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"I believe that to meet the challenges of our times, human beings will have to develop a greater sense of universal responsibility. It is the foundation for world peace."

China to investigate online maps that show "wrongful" borders

May 9, 2008

Industry News
May 7, 2008

Now the world's most populous internet community, China often makes
the headlines for its heavy-handed approach towards web censorship.
So the news that the Chinese government is investigating search
engines that are apparently "spying" on the country will come as no
surprise to most.

The Telegraph reports that Min Yiren, China's deputy head of the
State Bureau of Surveying and Mapping, has pledged to eliminate
online maps that wrongly display the borders of the People's
Republic, as well as those which could potentially reveal military
secrets. In fact, a total of eight government ministries will be
devoting their resources to the task of examining a range of online
maps to determine whether or not they put China's "territorial
integrity" at risk.

The main offenders, according to Min, are largely China-based sites -
including the country's leading search engine, Baidu, and Sohu.com,
the Official Internet Content Service Sponsor for the Beijing
Olympics this year. However, search giant Google may also be obliged
to adhere to any regulations China passes about its online maps,
although, as the Telegraph states, "... much of [the search engine's]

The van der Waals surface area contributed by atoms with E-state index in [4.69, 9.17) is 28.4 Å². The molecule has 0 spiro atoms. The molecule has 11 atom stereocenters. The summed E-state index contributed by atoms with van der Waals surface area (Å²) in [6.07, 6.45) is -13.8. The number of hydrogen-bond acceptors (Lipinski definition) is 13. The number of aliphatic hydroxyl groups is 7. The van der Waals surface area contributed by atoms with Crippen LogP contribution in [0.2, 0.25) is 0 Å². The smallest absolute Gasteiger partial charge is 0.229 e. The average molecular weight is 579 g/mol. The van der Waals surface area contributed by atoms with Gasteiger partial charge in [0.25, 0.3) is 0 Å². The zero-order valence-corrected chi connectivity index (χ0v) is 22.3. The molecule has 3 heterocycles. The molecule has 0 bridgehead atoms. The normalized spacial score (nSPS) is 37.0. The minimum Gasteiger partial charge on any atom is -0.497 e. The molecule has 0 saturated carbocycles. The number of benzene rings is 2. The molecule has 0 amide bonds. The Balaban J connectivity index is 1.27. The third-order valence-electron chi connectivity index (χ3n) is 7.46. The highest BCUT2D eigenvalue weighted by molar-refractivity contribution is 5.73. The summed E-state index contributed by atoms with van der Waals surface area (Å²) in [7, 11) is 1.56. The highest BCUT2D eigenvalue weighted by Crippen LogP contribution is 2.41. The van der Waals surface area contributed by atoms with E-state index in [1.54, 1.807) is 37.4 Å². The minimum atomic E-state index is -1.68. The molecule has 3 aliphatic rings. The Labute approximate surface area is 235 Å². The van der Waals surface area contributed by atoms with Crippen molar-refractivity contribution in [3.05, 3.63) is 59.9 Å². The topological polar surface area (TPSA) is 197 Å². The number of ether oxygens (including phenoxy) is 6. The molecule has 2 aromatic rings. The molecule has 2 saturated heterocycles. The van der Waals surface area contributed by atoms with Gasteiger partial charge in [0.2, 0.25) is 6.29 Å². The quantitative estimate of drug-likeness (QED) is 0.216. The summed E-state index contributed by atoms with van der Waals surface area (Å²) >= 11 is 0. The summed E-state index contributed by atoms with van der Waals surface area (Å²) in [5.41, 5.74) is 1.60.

operations are hosted on Google servers elsewhere, over which the
Chinese authorities have no authority, though they can order them to
be blocked by the so-called 'Great Firewall' of China."

So what exactly could the Chinese be disputing about the depictions
of their online maps? To begin with, there's the issue of Taiwan, an
island China still claims as its own - any depiction of Taiwan as an
independent territory is sure to be met with disapproval from the
Chinese internet police. In addition, satellite images shown on
online maps, like Google Earth or Google Maps, could reveal the
extent of China's military presence in controversial regions like
Tibet, as well as various disputed points along the Chinese-Indian border.

In reality, this crackdown is merely one in a series of measures that
the Chinese authorities have been putting in place over the last few
months. Following the temporary banning of YouTube and Google News in
the wake of the demonstrations in Tibet in March, Min suggested that
there could be as many as 10, 000 online maps of China displaying
"unapproved" geographical borders. According to WebProNews, Min
stated then, "Some websites publish sensitive or confidential
geographical information, which might leak State secrets and threaten
security."

With the Beijing Olympic Games fast approaching, it's clear that
China is trying to play down its military presence and disputed
territories as all international eyes turn towards the country this
summer - especially after the anti-China protests that blighted the
Olympic Torch relay in major cities like London and Paris last month.

However, the actual effect this will have on search engines, and
whether they will be forced to comply with China's directives is
unclear. Home-grown entities like Baidu and Sohu.com might find they
have little choice and if international sites like Google opt to fall
under the hammer, the consequences could resonate globally, as other
countries with historically contended borders - India, Turkey and
Israel, to name just a few - could put pressure on the search giant
to make similar changes.
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